Gender pay reporting: lessons from the BBC
20 Jul 2017
According to figures released by the BBC, two-thirds of its stars earning more than £150,000 are male and the top seven earners within the organisation are also male. These figures have attracted a great deal of media and political attention, but what do you do if you are an employer releasing data that shows this type of potential pay gap?
Don’t panic: the gender pay gap reporting regulations do not require this type of data to be released
First, for most organisations, the type of data that the BBC has been required to provide will not be published.
The Gender Pay Gap Reporting Regulations require you to declare:
- the mean and median pay
- bonus gaps, together with
- quartiling data.
The BBC was required to reveal information about its top stars under the terms of its new Royal Charter.
As such, for most organisations, the type of data that is being released is unlikely to be quite so controversial. Interestingly the BBC’s director general, Lord Hall, has suggested that their gender pay gap across the organisation is just 10%, which compares favourably with the national gender pay gap of 18%.
The latest media attention on the BBC’s data still provides a good reminder for firms preparing their Gender Pay Gap Reporting data.
1. Consider pre-publication communications to employees and other stakeholders
If your organisation already has diversity networks or other similar groups, engage with those groups prior to the publication of your information will be useful. This will enable you to understand the likely reaction of the wider employee population and also presents an opportunity for you to provide context for the figures. By way of example, within the financial services sector, the gender pay gap is estimated to be 39.5%, which is significantly higher than the national average. A financial services organisation with a gender pay gap in the region of 20% is therefore doing relatively well in comparison to the rest of the sector.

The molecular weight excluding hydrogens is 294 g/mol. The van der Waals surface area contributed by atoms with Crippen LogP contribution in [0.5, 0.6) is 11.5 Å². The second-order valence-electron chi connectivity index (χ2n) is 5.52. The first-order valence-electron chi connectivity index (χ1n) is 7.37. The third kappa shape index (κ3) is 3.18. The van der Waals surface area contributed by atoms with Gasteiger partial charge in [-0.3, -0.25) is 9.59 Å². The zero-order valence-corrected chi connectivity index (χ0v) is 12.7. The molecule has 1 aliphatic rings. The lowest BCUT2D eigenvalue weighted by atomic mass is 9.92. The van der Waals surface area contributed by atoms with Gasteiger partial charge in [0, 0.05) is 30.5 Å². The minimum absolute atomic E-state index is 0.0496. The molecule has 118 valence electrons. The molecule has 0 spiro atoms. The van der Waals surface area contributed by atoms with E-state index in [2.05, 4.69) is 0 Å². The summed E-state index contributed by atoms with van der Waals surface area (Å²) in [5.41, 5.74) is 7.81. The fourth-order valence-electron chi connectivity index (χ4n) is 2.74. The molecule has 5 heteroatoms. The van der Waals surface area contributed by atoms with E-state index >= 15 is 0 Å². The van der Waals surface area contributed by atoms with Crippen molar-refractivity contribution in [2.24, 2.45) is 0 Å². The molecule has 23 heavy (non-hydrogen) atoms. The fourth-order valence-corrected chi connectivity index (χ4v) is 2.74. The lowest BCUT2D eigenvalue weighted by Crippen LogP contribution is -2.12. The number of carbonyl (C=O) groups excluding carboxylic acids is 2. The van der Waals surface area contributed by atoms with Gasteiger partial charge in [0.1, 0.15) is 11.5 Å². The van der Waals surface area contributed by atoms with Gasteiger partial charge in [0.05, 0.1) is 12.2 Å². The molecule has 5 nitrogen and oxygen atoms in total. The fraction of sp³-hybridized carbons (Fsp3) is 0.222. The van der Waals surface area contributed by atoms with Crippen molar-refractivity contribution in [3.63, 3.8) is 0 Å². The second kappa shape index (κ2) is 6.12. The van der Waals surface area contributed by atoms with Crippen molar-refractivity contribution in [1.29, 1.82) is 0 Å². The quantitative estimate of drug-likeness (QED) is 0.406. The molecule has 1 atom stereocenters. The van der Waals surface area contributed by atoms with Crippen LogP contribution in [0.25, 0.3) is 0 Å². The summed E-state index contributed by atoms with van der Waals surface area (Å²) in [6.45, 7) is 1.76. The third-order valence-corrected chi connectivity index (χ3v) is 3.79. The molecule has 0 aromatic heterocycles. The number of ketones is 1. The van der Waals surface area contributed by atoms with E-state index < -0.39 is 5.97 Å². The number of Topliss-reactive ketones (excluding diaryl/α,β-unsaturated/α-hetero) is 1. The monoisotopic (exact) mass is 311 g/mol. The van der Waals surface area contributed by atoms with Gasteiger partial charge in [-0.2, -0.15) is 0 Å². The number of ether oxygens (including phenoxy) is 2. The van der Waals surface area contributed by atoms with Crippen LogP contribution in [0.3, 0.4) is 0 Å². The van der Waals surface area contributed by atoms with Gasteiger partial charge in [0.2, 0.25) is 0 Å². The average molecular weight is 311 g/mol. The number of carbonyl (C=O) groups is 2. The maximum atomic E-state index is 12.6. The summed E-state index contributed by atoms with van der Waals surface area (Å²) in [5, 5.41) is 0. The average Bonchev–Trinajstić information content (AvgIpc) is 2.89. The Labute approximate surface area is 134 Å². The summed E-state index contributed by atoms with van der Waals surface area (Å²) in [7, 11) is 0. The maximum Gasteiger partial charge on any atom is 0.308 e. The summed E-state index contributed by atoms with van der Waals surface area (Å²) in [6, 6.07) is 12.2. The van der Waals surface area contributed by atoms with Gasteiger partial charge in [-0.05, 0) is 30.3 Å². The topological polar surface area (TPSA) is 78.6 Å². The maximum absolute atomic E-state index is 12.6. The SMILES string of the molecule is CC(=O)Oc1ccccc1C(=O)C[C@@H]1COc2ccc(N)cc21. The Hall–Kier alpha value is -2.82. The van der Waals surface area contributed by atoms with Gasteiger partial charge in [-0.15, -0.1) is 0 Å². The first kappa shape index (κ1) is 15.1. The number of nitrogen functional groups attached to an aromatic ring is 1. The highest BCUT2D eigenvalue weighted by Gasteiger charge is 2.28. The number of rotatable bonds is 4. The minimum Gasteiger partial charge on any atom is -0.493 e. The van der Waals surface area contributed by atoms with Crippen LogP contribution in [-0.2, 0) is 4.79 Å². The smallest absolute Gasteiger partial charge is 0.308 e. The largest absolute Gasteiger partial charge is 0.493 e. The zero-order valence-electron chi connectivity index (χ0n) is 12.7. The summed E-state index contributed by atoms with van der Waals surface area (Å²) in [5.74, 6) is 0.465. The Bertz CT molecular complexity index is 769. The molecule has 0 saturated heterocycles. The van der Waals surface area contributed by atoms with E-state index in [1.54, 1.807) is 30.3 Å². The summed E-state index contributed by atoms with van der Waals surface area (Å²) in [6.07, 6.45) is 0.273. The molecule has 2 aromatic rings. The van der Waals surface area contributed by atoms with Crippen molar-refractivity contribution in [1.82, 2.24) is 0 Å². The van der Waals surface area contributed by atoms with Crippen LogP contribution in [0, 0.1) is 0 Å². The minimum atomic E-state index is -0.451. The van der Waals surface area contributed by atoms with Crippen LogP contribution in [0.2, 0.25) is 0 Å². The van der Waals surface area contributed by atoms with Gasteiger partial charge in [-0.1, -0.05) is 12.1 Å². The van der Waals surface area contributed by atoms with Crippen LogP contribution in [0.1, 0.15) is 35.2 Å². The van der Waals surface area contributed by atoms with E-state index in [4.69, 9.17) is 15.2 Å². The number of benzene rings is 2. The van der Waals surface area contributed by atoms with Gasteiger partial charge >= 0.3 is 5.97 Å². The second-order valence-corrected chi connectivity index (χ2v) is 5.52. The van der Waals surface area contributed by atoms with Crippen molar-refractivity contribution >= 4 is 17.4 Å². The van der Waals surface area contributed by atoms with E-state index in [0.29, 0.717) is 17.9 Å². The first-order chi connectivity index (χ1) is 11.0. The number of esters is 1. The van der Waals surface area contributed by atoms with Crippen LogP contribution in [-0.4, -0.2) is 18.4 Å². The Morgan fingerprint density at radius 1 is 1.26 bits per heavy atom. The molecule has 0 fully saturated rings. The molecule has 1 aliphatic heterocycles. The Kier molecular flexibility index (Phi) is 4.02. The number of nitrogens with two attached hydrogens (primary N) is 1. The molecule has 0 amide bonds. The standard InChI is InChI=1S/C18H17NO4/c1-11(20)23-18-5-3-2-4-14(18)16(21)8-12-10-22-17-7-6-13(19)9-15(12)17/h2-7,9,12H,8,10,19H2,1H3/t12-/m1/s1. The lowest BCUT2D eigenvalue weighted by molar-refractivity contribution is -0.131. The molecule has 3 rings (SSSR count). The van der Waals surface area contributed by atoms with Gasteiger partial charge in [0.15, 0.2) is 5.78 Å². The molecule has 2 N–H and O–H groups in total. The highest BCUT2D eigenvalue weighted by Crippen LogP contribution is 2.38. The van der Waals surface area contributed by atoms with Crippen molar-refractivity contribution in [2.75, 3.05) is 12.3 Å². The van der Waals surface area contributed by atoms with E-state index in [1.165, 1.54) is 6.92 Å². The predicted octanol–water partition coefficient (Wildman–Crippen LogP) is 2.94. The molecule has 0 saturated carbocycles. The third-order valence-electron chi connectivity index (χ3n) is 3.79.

2. Ensure that there is clarity about what the figures show
The figures that are published under the Gender Pay Gap Reporting Regulations will not necessarily highlight issues of equal pay. A significant gender pay gap is more likely to show a lack of female progression within an organisation.
This is where the BBC figures differ. These suggest that women doing similar jobs to men are being paid less. However, even that is not the end of the story. Some have suggested that it would be against the law to pay individuals differently if they are doing exactly the same job. However, the legal position is a little more complex. Where men and women are engaged in “like work” (which is essentially work which is the same or broadly similar) an employer can justify a difference in pay where there is a material factor causing that difference which is not connected to sex. For example, two individuals might be undertaking the same role but one might have a greater length of service or be more senior than the other, which could be a justification for the difference in pay.
3. Consider the narrative
In addition to publishing gender pay gap and gender bonus gap data, together with quartiling, organisations can also publish a narrative. You should carefully consider the information you may wish to include in this. In some cases it might be appropriate to seek to explain any significant disparities, in others, it might be preferable to focus on the positive initiatives that the organisation has in place to address the underlying issues causing the pay gap.
4. Internal communications
In addition to the narrative, consider what your internal communications strategy will be. Employees will be interested in the figures, so thought should be given as to what support will be given to managers to assist in answering queries on the gender pay gap figures and to what extent those should be directed to the HR team.
Above all, ensure that there is a strategy in place prior to publication.
There needs to be real thought about how to engage with employees and other stakeholders (including prospective employees) prior to publication of the data. In part the strategy adopted will depend on the nature of your organisation and the extent of the pay gap. the deadline for publication of data is 4 April 2018, so you will need to ensure you have given sufficient thought to your strategies prior to this.
Working relations July 2017
The gender pay gap: what the figures don’t tell you (and what they do)
Mandatory gender pay gap reporting in a page
Remuneration Equality microsite